- Delay in resolving complications during delivery
- Delay in diagnosing and treating infection
- Retained swabs
- Anaesthetic errors
- Failure to recognise or properly repair serious tears
- Incorrect suturing (stitching) following an episiotomy or a Caesarean section
Birth Injury Consequences
Obstetric negligence which affects a foetus or a newborn can cause can cause lifelong disability and have catastrophic consequences for both the baby and their family. Some injuries to babies can be devastating to the parents, not just physically and mentally, but financially too. The parents may no longer be able to work and the family will need help to make ends meet. The cost the child’s care, therapy and equipment needs can be huge. A successful compensation claim can provide enough money to look after the child for his or her entire life time.
Obstetric negligence causing injury to the mother can also have devastating, sometimes permanent physical and psychological effects. Injuries can cause bladder, bowel, sexual and fertility problems.
Women affected by bowel issues caused by tears during childbirth may find support through a new organisation called the MASIC Foundation.
Claiming for Birth Negligence
If the baby’s injury is one that could have been prevented by proper care before, during or immediately after the labour and delivery, then the child may have a claim for compensation.
There is plenty of time to bring such a claim. An injured child can bring court proceedings at any time until his or her 21st birthday. If the event that a brain injury at birth is so severe that the person is rendered incapable of managing their own affairs in adulthood, then there is effectively no time limit within which to bring a legal case. However, it is always best to investigate a case when matters are fresh within everybody’s minds and memories have not faded.
Serious birth injury claims can take many years to settle. However, this is often because it is necessary to wait and see what problems develop throughout childhood. Some of the effects of a birth injury may not become obvious until the child is several years old, even into their teens, when they fail to achieve his or her expected milestones.
Once liability for the child’s injury is established, it is possible to claim interim payments of compensation to provide the child and his or her family with the resources to provide the best possible quality of life. This may involve round the clock care or a new fully adapted home.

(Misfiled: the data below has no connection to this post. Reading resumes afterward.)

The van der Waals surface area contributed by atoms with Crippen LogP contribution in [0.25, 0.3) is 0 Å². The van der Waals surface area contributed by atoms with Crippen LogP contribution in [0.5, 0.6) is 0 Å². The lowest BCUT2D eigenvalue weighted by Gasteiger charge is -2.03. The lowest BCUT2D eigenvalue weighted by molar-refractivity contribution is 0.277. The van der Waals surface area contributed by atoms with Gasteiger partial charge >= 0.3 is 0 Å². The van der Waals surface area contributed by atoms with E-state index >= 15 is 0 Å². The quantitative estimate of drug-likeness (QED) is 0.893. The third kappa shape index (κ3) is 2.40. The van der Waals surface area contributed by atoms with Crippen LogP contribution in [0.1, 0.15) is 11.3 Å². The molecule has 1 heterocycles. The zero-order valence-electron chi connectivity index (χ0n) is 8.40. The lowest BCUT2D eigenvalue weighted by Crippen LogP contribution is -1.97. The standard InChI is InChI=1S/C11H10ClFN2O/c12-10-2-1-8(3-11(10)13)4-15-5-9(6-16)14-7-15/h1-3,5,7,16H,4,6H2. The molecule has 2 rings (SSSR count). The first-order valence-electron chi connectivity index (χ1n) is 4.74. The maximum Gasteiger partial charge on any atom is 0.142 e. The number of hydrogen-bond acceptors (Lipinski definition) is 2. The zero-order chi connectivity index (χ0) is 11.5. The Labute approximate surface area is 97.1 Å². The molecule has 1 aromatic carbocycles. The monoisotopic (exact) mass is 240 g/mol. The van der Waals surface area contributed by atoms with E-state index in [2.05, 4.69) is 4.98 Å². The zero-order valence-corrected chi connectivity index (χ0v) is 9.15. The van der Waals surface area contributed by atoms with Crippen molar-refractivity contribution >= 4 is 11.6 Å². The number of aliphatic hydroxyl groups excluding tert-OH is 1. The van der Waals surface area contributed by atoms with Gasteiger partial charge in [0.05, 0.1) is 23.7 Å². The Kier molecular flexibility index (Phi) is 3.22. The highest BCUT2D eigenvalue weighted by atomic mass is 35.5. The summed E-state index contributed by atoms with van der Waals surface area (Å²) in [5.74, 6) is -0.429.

When final settlement is reached, it may be that, as well as a lump sum, an annual amount is agreed to ensure there will always be enough money to give the injured person what he or she needs for as long as he or she lives.
Because these claims are so costly, they are often vigorously defended so it is vital that the lawyers involved have a lot of experience in the field and can instruct the right barristers and medical experts to maximise the chance of a succeeding and achieving the highest possible compensation level.
You do not need to worry about paying up front legal costs if your child was negligently injured at birth as it may be possible to pursue a claim using legal aid funding or a Conditional Fee Agreement (otherwise known as a “no win no fee” agreement).
The type of obstetric claims that we have dealt with at Barlow Robbins have involved:
- Cerebral palsy
- Erb’s palsy
- Bladder laceration during a caesarean section
- Significant perineal tears during delivery which may have been overlooked and/or not repaired properly and as a result, the mother is left with incontinence of bladder or bowel or both
- Failure to recognise the signs of cord prolapse during delivery
- Negligent technique during forceps or ventouse delivery causing trauma to the mother or baby
- Misinterpretation of the Cardiotocograph (CTG) reading (designed to tell the doctors and midwives if the baby is in distress)
- Delay in recognising sepsis with significant and/or catastrophic consequences for the mother or baby
- Delay or failure to recognise symptoms of pre-eclampsia or eclampsia
- Failure to properly treat severe asthma in pregnancy
- Negligent failure to manage the birth of twins
- Failure to avoid severe blood loss following caesarean section
- Failure to diagnose and treat an ectopic pregnancy
- Neonatal death
- Retained swab after childbirth